Q: My mom was diagnosed with breast cancer in Sept 2006 and after treatment, was given a clean bill of health. Six days ago, she fell and was brought to the emergency room where they informed the family that her cancer had spread to her brain.

For about a month she had been suffering from headaches, dizziness, and had problems speaking, but had kept this from the family. We come from a very modest background, so our income and insurance is limited and we may have to ask for government assistance. My brother and I live at home with our parents and my older sister has a home of her own. We know we would get medicaid, but it would bill us at the end of my mother’s treatment and we know we would not be able to afford it. We also understand that if that were the case, they could take our home as payment. If my parents signed a quitclaim deed releasing the property to my sister, would that mean it was 100% her property and the debtors would not be able to take that from her as a result of my parents’ debt?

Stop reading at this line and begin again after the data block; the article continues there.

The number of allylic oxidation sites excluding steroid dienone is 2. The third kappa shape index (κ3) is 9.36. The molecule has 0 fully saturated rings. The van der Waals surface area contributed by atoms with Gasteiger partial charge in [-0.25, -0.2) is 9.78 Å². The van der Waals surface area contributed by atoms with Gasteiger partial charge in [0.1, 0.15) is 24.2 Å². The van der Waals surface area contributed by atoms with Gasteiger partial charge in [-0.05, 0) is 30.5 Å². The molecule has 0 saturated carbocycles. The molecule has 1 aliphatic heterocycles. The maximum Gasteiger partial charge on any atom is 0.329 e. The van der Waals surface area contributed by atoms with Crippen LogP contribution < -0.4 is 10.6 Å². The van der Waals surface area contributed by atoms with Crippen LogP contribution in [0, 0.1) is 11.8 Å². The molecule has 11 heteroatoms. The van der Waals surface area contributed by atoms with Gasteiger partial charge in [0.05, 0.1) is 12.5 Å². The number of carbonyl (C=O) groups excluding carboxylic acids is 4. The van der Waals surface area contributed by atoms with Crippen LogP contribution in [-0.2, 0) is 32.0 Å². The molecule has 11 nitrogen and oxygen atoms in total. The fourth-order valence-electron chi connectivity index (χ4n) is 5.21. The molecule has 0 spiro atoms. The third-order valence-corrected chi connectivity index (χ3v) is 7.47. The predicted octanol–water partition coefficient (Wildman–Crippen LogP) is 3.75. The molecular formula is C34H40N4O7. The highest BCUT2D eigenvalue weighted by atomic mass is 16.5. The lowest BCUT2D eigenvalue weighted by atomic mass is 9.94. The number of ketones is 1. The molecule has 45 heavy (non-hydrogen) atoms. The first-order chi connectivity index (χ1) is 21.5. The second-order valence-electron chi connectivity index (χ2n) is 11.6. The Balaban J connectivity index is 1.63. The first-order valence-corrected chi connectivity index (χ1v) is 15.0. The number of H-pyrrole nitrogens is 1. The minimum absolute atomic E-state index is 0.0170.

If you could offer some advice, it would be greatly appreciated.

A: I’m so sorry about your mother’s condition. Unfortunately, she’s sick now, and you can’t have her transfer the house into your sister’;s name. It’s too late. Medicaid has a 5-year lookback window, where they’d be able to have a judge unwind the transfer to get the house.

But if your father is living, then the creditors may only put a lien against the house. If they hold the house as tenants in the entirety, he may be able to protect the house from creditors until he sells it or dies. Upon his death, if you didn’t get reimbursement from the government, the house would be sold to pay these bills. At that time, you and your brother would have to find another place to live.

You need to look into the medical insurance your mother has, and what it covers in terms of hospital care, doctor’s care, prescriptions, and hospice care, if required. I’d try to figure out what coverage you do have and what it will cover as soon as possible. Later, you can figure out how to pay for it.

Best of luck to you, your siblings, and your parents at this difficult time.